The June 23 Istanbul revote has delivered an earthquake in Turkish politics—Ekrem Imamoglu, candidate for the main opposition party, has recorded a stunning victory over the candidate backed by President Recep Tayyip Erdogan
Analysts should now be pondering when early elections will be called.
On the foreign politics front, Erdogan is contending with a July 31 deadline set by Washington. An ultimatum sent in a letter by the US defence department calls on Turkey to scrap its order for Russian S-400 missile defence units by that date.
Turkey’s economy is fundamentally loused up in so many ways, but Erdogan & Co have so far not brought forward anything like a fundamental fix. Instead, they have been pouring in Treasury-backed credit to achieve a few short-term economic spurts to persuade voters to stick with them, first in the local elections, then in the Istanbul revote.
The long-awaited meeting between Turkish President Recep Tayyip Erdogan and his US counterpart Donald Trump was held on June 29 in Osaka, Japan on the sidelines of the G20 summit but the meeting has brought no logic to S-400 row but temporary relief for Turkish assets.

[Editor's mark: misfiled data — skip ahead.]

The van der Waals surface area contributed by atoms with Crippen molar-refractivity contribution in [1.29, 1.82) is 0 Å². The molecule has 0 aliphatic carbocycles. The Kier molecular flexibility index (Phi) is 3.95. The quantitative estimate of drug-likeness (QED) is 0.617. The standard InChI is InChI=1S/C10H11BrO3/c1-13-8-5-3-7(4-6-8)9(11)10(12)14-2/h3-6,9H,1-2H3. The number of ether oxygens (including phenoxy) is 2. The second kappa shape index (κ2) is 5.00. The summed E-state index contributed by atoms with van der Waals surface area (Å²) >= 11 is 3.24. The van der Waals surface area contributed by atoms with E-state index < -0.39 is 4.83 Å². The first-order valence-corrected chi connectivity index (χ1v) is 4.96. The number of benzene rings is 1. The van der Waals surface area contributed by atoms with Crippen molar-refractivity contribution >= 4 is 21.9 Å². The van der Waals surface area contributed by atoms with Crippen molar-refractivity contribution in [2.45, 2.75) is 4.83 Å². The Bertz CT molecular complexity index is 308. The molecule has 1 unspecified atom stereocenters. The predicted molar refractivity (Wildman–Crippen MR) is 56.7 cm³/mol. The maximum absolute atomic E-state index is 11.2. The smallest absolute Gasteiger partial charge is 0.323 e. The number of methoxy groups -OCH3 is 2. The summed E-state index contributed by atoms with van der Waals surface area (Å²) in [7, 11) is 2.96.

The Trump administration still plans to impose sanctions on Turkey and remove it from a critical fighter jet program if the NATO ally acquires Russian S-400 air defences, the US officials told Reuters on July 3.
“They want to see a Turkey like before, a Turkey that went cap in hand to the IMF,” Erdogan said on June 18.
Turkey’s Ministry of Treasury and Finance has sold $2.25bn worth of US dollar-denominated eurobonds due 2024 at a coupon rate of 6.35% and a yield to investor of 6.45%.
Amid a perfect chaos at all fronts in policymaking, Turkish markets are keeping to ride a roller-coaster based on ups and downs in portfolio inflows and outflows that cyclically follow each other.
Turkey set for 1% contraction in 2019 GDP: World Bank.
Turkish construction sector expected to shrink more than 10% in Q2.
Turkey’s calendar-adjusted industrial production index contracted for an eighth consecutive month in April.
Turkey’s official headline CPI inflation fell sharply to 15.72% in June from 18.71% in May.
Turkey on August 18 introduced another shock rate cut. The USD/Turkish lira (TRY) pair, which had been testing the 18-level for around a month, crashed through the 18/$ threshold towards 18.15.
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